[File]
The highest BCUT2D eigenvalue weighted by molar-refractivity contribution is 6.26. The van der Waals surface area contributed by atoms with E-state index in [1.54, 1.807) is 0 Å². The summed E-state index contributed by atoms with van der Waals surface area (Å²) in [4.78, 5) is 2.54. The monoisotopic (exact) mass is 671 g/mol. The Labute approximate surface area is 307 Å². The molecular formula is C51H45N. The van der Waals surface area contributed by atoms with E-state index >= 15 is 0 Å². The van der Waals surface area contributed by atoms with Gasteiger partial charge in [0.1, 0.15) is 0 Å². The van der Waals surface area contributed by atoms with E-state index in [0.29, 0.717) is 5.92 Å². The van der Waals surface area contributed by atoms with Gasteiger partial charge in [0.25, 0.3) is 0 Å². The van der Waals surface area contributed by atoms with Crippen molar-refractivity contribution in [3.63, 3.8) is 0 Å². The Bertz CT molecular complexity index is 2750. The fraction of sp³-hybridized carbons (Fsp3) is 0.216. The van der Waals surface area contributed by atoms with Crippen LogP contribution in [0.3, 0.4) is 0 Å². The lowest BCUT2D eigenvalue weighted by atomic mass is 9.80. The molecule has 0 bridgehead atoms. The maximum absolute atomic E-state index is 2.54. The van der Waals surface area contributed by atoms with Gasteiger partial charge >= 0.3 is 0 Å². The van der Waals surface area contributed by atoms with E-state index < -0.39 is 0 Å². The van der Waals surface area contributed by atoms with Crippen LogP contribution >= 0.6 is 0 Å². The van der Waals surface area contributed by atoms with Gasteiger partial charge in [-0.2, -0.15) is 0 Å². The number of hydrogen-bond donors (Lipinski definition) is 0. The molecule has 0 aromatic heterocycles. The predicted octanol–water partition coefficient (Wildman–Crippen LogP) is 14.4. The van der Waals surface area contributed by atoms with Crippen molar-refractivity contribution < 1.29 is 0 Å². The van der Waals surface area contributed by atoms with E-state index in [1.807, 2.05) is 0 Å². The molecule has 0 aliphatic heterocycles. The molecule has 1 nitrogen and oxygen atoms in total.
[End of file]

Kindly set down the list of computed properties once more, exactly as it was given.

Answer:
The highest BCUT2D eigenvalue weighted by molar-refractivity contribution is 6.26. The van der Waals surface area contributed by atoms with E-state index in [1.54, 1.807) is 0 Å². The summed E-state index contributed by atoms with van der Waals surface area (Å²) in [4.78, 5) is 2.54. The monoisotopic (exact) mass is 671 g/mol. The Labute approximate surface area is 307 Å². The molecular formula is C51H45N. The van der Waals surface area contributed by atoms with E-state index >= 15 is 0 Å². The van der Waals surface area contributed by atoms with Gasteiger partial charge in [0.1, 0.15) is 0 Å². The van der Waals surface area contributed by atoms with E-state index in [0.29, 0.717) is 5.92 Å². The van der Waals surface area contributed by atoms with Gasteiger partial charge in [0.25, 0.3) is 0 Å². The van der Waals surface area contributed by atoms with Crippen molar-refractivity contribution in [3.63, 3.8) is 0 Å². The Bertz CT molecular complexity index is 2750. The fraction of sp³-hybridized carbons (Fsp3) is 0.216. The van der Waals surface area contributed by atoms with Crippen LogP contribution in [0.3, 0.4) is 0 Å². The lowest BCUT2D eigenvalue weighted by atomic mass is 9.80. The molecule has 0 bridgehead atoms. The maximum absolute atomic E-state index is 2.54. The van der Waals surface area contributed by atoms with Gasteiger partial charge >= 0.3 is 0 Å². The van der Waals surface area contributed by atoms with E-state index < -0.39 is 0 Å². The van der Waals surface area contributed by atoms with Crippen LogP contribution >= 0.6 is 0 Å². The van der Waals surface area contributed by atoms with Gasteiger partial charge in [-0.2, -0.15) is 0 Å². The number of hydrogen-bond donors (Lipinski definition) is 0. The molecule has 0 aromatic heterocycles. The predicted octanol–water partition coefficient (Wildman–Crippen LogP) is 14.4. The van der Waals surface area contributed by atoms with Crippen molar-refractivity contribution < 1.29 is 0 Å². The van der Waals surface area contributed by atoms with E-state index in [1.807, 2.05) is 0 Å². The molecule has 0 aliphatic heterocycles. The molecule has 1 nitrogen and oxygen atoms in total.